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Current WHO guidelines

for management of TB
and HIV co-infection
Dr.Avinash Kanchar
Medical Officer,
TB/HIV and community engagement,
Global TB Programme,
World health Organization
Geneva

Current WHO guidelines for


management of HIV associated TB

http://www.who.int/tb/publications/2012/tb_hiv_policy_97892415
03006/en/

http://www.who.int/hiv/pub/guidelines/arv2013/downl
oad/en/

The 3 Is

Intensify TB case-finding and


ensure high-quality
antituberculosis treatment
Adults and adolescents living with HIV should be screened
for TB with a clinical algorithm; those who report any one of
the symptoms of current cough, fever, weight loss or
night sweats may have active TB and should be evaluated
for TB and other diseases
Children living with HIV who have any of the following
symptoms poor weight gain, fever or current cough or
contact history with a TB case may have TB and should
be evaluated for TB and other conditions. If the evaluation
shows no TB, children should be offered IPT regardless of their
age

Initiate TB prevention with Isoniazid preventive


therapy and early antiretroviral therapy

Adults and adolescents living with HIV should be screened with a


clinical algorithm; those who do not report any one of the
symptoms of current cough, fever, weight loss or night sweats are
unlikely to have active TB and should be offered IPT (6
months/36 months conditional)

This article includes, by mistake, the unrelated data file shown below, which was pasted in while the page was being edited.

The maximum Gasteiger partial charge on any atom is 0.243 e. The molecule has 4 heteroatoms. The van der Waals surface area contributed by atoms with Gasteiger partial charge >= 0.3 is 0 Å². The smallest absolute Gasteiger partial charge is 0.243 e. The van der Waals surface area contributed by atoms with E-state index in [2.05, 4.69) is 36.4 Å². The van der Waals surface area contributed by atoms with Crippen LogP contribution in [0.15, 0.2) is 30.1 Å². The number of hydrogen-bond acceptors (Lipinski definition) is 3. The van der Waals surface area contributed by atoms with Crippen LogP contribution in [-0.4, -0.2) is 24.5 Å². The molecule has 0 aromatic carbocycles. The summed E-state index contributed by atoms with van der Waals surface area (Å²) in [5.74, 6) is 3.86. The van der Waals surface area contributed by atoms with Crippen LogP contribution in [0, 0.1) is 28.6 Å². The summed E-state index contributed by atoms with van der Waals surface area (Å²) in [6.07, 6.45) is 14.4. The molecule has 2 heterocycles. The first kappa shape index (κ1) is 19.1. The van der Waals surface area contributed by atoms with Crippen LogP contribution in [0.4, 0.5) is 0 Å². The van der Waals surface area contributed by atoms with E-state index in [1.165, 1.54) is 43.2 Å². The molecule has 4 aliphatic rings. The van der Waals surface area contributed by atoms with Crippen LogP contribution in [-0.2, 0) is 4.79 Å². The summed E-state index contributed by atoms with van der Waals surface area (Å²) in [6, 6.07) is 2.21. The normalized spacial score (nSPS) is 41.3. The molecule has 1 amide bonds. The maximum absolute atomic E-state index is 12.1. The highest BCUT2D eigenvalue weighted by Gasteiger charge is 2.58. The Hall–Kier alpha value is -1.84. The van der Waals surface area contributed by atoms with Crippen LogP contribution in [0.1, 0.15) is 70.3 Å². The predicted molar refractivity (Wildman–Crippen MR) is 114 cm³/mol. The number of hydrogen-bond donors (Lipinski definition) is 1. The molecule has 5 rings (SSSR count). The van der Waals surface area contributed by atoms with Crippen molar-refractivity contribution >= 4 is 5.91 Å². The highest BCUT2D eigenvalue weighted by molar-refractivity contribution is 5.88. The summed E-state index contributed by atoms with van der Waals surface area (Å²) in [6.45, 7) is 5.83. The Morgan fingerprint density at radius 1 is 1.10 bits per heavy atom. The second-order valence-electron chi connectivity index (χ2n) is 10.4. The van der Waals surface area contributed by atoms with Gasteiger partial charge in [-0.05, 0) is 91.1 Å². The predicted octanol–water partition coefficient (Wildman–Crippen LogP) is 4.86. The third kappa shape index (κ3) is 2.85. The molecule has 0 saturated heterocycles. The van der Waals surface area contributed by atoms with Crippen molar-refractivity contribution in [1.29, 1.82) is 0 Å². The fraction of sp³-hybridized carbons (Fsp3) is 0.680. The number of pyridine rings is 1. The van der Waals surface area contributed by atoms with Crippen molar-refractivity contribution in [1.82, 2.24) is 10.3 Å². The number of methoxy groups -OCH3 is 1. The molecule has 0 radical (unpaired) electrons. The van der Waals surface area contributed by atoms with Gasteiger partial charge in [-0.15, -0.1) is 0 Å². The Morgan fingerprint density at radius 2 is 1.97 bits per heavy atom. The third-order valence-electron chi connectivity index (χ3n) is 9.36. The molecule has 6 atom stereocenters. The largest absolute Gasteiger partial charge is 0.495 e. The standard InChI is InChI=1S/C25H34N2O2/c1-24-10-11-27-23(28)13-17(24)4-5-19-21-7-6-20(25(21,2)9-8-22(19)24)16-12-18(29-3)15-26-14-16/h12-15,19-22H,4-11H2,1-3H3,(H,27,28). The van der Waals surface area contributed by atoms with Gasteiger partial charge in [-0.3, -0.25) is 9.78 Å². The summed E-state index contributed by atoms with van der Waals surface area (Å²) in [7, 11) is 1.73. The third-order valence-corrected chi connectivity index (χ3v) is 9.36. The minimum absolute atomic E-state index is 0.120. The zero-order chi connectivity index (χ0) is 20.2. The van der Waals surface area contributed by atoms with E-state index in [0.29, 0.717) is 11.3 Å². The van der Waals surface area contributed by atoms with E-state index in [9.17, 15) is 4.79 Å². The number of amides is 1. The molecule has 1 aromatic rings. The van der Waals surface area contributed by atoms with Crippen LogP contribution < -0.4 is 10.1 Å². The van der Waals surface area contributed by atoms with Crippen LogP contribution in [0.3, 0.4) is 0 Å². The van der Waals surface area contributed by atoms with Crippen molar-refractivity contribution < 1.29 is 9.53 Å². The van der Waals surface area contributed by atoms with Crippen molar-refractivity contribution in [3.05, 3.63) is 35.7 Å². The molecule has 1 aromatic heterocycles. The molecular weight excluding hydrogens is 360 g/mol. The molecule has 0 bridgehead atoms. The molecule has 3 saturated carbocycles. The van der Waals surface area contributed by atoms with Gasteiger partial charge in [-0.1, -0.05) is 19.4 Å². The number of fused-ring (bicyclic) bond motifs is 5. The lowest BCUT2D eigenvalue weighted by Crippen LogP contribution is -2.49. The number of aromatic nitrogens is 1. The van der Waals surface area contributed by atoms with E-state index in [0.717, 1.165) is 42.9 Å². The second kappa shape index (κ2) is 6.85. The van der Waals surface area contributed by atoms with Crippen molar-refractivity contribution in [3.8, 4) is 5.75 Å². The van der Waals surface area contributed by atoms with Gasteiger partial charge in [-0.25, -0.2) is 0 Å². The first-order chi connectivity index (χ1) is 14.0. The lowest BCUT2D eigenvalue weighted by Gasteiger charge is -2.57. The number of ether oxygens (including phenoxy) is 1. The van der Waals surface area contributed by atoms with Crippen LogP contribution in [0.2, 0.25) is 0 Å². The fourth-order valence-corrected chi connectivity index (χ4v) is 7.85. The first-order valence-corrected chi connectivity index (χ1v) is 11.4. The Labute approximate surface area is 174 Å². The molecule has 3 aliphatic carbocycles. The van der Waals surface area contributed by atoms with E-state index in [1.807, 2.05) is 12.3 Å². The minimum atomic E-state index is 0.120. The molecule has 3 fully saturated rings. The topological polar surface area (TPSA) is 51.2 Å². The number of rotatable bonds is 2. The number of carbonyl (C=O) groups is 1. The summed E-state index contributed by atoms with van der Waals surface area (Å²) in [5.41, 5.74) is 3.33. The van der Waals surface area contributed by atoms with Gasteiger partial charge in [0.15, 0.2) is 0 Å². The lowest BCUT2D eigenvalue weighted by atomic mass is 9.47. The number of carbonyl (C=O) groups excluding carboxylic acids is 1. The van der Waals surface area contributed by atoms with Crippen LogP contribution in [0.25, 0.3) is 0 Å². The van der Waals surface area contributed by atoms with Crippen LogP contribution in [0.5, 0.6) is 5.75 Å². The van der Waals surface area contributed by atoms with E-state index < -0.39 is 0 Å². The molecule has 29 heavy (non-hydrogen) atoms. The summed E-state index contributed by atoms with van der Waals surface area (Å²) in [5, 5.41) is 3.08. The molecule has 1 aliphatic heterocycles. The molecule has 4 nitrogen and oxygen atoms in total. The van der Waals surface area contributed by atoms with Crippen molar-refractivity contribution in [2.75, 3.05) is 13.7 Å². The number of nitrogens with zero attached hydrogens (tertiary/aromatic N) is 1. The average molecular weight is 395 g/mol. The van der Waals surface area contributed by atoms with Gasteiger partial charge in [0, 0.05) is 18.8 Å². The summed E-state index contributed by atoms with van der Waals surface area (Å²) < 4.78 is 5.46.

Children living with HIV who are more than 12 months of age and
who are unlikely to have active TB on symptom-based screening and
have no contact with a TB case should receive six months of IPT
(10mg/kg/day) as part of a comprehensive package of HIV prevention
and care services
In children living with HIV who are less than 12 months of age, only
those who have contact with a TB case and who are evaluated for
TB (using investigations) should receive six months IPT if the
evaluation shows no TB disease

Ensure control of TB Infection in


health-care facilities and
congregate settings

Managerial control
Administrative measures
Environmental measures
Personal protective
measures

http://apps.who.int/iris/bitstream/10665/44148/1/978924159
8323_eng.pdf

The 3 Is

Provide HIV testing and


counselling to patients with
presumptive and diagnosed TB
Routine HIV testing should be offered to all
patients with presumptive and diagnosed TB
TB-control programmes should mainstream
provision of HIV testing and counselling in
their operations and routine services

HIV prevention interventions for


patients with presumptive and
diagnosed TB
TB-control programmes should implement
comprehensive HIV prevention strategies for their
patients and their partners or should establish a
referral linkage with HIV programmes to do so

Treatment
Routine co-trimoxazole preventive therapy should be
administered in all HIV-infected patients with active TB
disease regardless of CD4 counts
ART should be started in all TB patients living with
HIV irrespective of their CD4 counts
Antituberculosis treatment should be initiated first, followed by ART as
soon as possible within the first 8 weeks of treatment
Those HIV positive TB patients with profound immunosuppression (e.g.
CD4 counts less than 50 cells cells/ mm3 ) should receive ART
immediately within the first 2 weeks of initiating TB treatment
Efavirenz should be used as the preferred non-nucleoside reverse
transcriptase inhibitor in patients starting ART while on antituberculosis
treatment

Thank you